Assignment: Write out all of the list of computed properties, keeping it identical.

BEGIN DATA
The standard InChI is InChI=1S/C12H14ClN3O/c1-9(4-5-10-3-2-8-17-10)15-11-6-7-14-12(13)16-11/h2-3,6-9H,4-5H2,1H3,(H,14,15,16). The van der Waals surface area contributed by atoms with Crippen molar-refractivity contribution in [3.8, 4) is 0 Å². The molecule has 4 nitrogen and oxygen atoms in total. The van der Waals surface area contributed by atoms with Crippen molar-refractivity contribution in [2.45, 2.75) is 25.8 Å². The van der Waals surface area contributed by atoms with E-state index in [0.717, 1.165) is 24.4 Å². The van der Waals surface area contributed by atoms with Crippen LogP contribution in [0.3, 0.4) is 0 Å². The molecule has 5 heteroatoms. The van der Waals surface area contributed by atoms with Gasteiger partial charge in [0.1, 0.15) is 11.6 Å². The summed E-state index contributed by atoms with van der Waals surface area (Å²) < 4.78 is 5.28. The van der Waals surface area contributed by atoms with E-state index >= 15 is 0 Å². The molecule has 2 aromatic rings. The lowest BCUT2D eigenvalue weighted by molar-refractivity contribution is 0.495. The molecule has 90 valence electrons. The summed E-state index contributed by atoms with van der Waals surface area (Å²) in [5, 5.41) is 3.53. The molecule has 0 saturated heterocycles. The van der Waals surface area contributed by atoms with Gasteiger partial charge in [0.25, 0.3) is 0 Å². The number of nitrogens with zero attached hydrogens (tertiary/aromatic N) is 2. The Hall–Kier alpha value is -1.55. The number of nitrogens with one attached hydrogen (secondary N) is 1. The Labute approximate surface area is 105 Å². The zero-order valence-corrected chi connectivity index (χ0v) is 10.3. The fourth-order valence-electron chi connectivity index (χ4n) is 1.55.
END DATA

The standard InChI is InChI=1S/C12H14ClN3O/c1-9(4-5-10-3-2-8-17-10)15-11-6-7-14-12(13)16-11/h2-3,6-9H,4-5H2,1H3,(H,14,15,16). The van der Waals surface area contributed by atoms with Crippen molar-refractivity contribution in [3.8, 4) is 0 Å². The molecule has 4 nitrogen and oxygen atoms in total. The van der Waals surface area contributed by atoms with Crippen molar-refractivity contribution in [2.45, 2.75) is 25.8 Å². The van der Waals surface area contributed by atoms with E-state index in [0.717, 1.165) is 24.4 Å². The van der Waals surface area contributed by atoms with Crippen LogP contribution in [0.3, 0.4) is 0 Å². The molecule has 5 heteroatoms. The van der Waals surface area contributed by atoms with Gasteiger partial charge in [0.1, 0.15) is 11.6 Å². The summed E-state index contributed by atoms with van der Waals surface area (Å²) < 4.78 is 5.28. The van der Waals surface area contributed by atoms with E-state index >= 15 is 0 Å². The molecule has 2 aromatic rings. The lowest BCUT2D eigenvalue weighted by molar-refractivity contribution is 0.495. The molecule has 90 valence electrons. The summed E-state index contributed by atoms with van der Waals surface area (Å²) in [5, 5.41) is 3.53. The molecule has 0 saturated heterocycles. The van der Waals surface area contributed by atoms with Gasteiger partial charge in [0.25, 0.3) is 0 Å². The number of nitrogens with zero attached hydrogens (tertiary/aromatic N) is 2. The Hall–Kier alpha value is -1.55. The number of nitrogens with one attached hydrogen (secondary N) is 1. The Labute approximate surface area is 105 Å². The zero-order valence-corrected chi connectivity index (χ0v) is 10.3. The fourth-order valence-electron chi connectivity index (χ4n) is 1.55.